Jordan says: “Wasn’t blondie Wright, a retired doctor, the one at the IDFG wolf tag meeting who advocated for wolf tags being reserved for himself and other commissioners? ”

    That’s the one ~ and yes ~ during a commissioners meeting about a year ago, upon a proposal the IDFG Commission was to send to the legislature regarding “Governor’s tags” and “Commissioners tags” (wolf tags to be distributed among commissioners to take back to their respective regions and distribute to whomever they wished – i.e. preferred outfitters etc.) commissioner Wright suggested that the one or 2 per region was not enough “Why restrict ourselves off the bat like this” i believe is the quote. i’ll have to look through my tapes and see whether I still have that ~

  18. Private tags for commissioners and fee payments to outfitters so you can watch wildlife.

    What a bunch of privatizers! — stealers of what belongs to the public.

  19. avatar April Clauson says:

    catbestland,
    Thanks for letting me know I was incorrect, I was told this by a forest service person in AZ, I told him what I wanted to do,(ride my ATV and make lots of noise when they are hunting) and he told me it was against the law, Now that is in AZ, not sure about anywhere else. I wish I could join you all in Idaho cause I would be there for sure! I may not be there in body but I will cheer ya all on in spirit!!!

  20. avatar catbestland says:

    Thanks April,

    If this actually comes to fruition, we will need all the cheering on we can get. Don’t let Marion get to you, she is always smearing the same hogwash around.

  21. You can’t legally harass a hunt, and suggest you don’t.

    Ironically, many hunters today inadvertantly harass their own hunt and those of others by riding around on noisy ATVs hoping to find a deaf deer, elk (and suppose soon, wolf).

  22. avatar catbestland says:

    That is all that I am suggesting doing. Just have enough people riding around on ATVs or snowmobiles to ensure that nobody gets a good shot off at a wolf. Or as few as possible.

  23. avatar Jordan says:

    In Idaho it’s legal to target practice on public lands (there are a few exceptions). Idaho is 66 percent public land, so there’s lots of area in which you can shoot with your pistol, shotgun or rifle. You don’t even need a hunting license for target practice. There are regulations about not shooting from your vehicle or roadway, or across a road, or near houses, campgrounds, etc.

    If you buy a hunting license, then you can shoot “for fun” at a coyote, rabbit, squirrel, skunk, porcupine or other “varmints” at anytime of the year.

    It’s illegal to interfere with a hunter trying to take “game”. In other words you can’t verbally harass, or try to get between hunter and whatever they are trying to “harvest”.

    But it’s legal to walk into a canyon or onto a mountain and target practice on tin cans or paper targets. Idaho backroads, gravel pits and dispersed camping areas are littered with spent ammunition that “sportsmen” leave behind.

    Canines do not like loud noise. Get my drift?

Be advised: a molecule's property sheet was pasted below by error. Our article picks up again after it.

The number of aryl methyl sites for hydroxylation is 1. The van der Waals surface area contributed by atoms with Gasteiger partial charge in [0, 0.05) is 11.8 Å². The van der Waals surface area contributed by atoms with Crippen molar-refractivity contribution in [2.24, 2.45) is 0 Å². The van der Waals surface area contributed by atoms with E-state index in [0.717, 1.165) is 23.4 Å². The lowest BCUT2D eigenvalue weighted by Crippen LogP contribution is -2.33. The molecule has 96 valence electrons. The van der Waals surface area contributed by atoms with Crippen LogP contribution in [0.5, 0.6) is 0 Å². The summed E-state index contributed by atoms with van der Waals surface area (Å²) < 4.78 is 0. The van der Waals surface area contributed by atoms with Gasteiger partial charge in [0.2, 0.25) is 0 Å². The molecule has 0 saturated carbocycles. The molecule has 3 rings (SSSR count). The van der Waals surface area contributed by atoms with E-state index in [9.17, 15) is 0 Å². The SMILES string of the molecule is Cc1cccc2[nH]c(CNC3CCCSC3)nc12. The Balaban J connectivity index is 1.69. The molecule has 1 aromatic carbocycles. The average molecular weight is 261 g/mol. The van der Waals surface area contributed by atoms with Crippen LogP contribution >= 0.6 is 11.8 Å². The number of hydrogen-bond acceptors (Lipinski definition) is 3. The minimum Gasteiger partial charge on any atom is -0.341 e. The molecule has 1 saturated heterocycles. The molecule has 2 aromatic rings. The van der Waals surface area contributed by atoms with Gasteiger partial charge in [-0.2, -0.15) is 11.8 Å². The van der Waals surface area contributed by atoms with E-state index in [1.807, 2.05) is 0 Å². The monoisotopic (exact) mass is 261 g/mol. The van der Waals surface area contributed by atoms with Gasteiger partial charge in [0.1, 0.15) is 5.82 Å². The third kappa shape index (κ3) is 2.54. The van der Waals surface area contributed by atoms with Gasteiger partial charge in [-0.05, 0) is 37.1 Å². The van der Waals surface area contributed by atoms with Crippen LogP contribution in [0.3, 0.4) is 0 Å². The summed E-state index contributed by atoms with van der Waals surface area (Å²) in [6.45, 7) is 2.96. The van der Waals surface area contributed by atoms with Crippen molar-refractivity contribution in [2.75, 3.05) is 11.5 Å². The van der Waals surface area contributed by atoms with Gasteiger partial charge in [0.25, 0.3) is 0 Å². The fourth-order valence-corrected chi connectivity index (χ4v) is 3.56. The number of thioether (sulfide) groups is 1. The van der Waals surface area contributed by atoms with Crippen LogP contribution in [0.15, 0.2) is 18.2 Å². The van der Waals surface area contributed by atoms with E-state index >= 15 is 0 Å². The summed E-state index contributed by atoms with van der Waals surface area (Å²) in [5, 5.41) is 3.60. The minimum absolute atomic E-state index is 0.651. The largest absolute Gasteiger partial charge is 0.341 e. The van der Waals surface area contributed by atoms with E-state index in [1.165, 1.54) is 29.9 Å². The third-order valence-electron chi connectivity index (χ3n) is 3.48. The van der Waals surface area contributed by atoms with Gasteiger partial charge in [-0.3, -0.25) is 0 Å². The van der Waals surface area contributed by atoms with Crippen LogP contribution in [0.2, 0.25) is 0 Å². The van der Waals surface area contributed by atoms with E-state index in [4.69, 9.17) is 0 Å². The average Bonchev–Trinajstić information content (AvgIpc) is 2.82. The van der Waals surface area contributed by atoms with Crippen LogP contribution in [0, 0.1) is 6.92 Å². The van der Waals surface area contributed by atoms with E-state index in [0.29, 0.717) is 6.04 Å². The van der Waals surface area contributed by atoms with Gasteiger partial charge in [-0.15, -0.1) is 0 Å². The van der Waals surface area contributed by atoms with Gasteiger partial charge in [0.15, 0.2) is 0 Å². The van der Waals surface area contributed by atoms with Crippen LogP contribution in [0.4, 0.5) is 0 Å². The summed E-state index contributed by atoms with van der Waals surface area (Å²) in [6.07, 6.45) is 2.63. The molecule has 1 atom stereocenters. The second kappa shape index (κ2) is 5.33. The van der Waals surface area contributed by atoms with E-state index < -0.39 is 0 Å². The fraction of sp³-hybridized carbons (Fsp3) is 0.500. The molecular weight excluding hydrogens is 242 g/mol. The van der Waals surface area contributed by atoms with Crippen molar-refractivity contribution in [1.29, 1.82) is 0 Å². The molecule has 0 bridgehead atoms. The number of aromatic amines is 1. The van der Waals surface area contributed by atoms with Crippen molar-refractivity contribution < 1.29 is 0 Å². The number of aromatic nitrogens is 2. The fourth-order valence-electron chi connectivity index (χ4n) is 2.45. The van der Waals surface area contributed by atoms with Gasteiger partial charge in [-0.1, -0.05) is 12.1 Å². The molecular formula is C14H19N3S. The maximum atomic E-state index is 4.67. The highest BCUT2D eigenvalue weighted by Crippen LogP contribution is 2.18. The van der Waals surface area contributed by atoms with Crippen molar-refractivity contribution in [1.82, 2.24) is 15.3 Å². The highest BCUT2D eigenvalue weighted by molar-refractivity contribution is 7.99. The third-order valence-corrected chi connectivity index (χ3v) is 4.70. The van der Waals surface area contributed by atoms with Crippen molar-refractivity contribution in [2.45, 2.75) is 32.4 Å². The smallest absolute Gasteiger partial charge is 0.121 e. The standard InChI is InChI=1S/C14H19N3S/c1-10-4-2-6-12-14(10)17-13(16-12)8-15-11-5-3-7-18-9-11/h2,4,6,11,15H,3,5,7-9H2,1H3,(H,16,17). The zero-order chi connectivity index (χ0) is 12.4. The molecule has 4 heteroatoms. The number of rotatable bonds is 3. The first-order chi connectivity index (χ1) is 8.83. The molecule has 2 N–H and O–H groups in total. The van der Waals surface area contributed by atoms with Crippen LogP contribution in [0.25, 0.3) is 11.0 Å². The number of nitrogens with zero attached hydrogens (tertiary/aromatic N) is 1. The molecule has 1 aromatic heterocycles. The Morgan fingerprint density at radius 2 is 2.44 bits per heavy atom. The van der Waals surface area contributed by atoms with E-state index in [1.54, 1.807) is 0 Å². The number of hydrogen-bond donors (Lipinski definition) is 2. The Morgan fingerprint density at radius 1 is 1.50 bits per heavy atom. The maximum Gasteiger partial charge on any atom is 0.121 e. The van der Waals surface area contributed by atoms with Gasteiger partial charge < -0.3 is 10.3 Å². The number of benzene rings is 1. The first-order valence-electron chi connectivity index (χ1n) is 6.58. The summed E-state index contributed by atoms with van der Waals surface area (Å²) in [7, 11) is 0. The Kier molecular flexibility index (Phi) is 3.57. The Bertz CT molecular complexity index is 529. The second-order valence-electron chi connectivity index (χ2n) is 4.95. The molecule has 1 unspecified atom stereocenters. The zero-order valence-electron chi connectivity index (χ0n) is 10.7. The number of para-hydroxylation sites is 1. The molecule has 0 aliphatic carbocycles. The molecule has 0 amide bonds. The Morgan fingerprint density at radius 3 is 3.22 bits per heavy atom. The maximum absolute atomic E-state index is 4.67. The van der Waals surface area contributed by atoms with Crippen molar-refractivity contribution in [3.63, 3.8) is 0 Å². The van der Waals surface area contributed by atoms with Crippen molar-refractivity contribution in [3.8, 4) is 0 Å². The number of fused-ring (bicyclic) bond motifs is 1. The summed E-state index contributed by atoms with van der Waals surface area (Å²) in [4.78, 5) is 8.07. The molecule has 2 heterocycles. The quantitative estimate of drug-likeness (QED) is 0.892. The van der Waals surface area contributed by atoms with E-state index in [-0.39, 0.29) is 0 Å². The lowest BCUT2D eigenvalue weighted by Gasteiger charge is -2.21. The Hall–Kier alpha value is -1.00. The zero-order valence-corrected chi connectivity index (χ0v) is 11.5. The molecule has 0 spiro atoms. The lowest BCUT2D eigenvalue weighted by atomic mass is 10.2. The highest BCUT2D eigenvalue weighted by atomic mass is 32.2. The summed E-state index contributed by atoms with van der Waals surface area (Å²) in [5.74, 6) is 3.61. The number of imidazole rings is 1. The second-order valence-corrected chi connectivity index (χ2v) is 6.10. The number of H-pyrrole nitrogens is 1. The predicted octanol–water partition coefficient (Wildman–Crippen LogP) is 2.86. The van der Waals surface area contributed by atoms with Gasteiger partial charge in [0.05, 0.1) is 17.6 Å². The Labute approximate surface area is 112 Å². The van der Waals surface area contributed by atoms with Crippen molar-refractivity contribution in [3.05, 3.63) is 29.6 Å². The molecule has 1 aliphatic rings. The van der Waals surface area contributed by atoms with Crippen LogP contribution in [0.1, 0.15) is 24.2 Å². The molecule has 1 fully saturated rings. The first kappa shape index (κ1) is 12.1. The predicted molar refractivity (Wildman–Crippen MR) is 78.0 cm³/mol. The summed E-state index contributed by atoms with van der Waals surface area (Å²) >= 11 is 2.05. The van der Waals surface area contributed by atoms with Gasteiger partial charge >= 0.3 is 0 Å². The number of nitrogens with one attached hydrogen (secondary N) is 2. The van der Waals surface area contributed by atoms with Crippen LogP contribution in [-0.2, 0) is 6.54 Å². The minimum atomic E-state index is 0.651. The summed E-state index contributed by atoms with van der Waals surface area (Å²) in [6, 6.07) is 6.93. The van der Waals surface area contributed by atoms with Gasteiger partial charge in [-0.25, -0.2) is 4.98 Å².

24. Ya’ know with the warmer winters, ALLERGIES will probably effect more people year round…….watery ichy eyes, excessive SNEEZING, and sometimes a dry COUGH.

  25. avatar catbestland says:

    I have all of those symptoms come hunting season and I really need some taget practice.

  26. avatar Lynne Stone says:

    Here are some more details re. the proposed wolf hunt in Idaho as I have read and heard them in the past couple of weeks. (If others have different info, please jump in!)

    It’s important to remember that delisting has to occur first, a fact that seems to have escaped IDFG. They have plunged ahead with their wolf hunting plan and fully intend that it will start in Fall 2008. Kinda reminds me of the Titanic captain going full speed ahead despite warnings of Northern Atlantic icebergs.

    The Idaho wolf hunting season would start August 30 when most archery seasons begin and continue for seven months until March 31st. (Ending about the time the alpha female is seeking her denning site.)

    Any Idaho resident who has a hunting license could buy a wolf tag for $9.75. Note that of Idaho’s 1.4 million citizens, 11% annually buy a hunting license or about 154,000 people. We have about 700 to 800 wolves. Of course, not all hunters want to kill a wolf. Out of state resident wolf tags would cost around $150.00.

    One official I spoke to said the wolf hunting season would likely end Dec. 31st. But I think that unlikely because the 600 trappers in Idaho are going to be pushing for a winter season when pelts are prime. Traps, by the way, only have to be checked every 48 hrs in Idaho. IDFG is very keen on having wolves hunted and trapped on private land and would urge access for this.

    At the two meetings on the draft 2007 Wolf Population Mgt (control) Plan that I attended, it was clear that IDFG wants at least 20 packs, because then there would be more “opportunity” for hunting and trapping. And when I asked about the consequences about removing alphas and adults from the pack structure, I was told over and over “we manage for the overall population, not individuals”.

    Am hoping that a large iceberg in the form of a federal judge will say no to delisting and tell the state to go back to port and develop a plan based on science and biology and not politics.

    It’s essential that wolf supporters comment on the draft plan to IDFG and I’ll put some suggestions on how to best do that in another posting.

  27. avatar catbestland says:

    Lynne,

    I anxiously await your suggestions on commenting to the IDFG. I have made some comments to them already but will happily follow through with your suggestions.

  28. avatar Jay says:

    Traps are required to be check at least every 72 hours, not 48. It should be every 24 hours, if you ask me…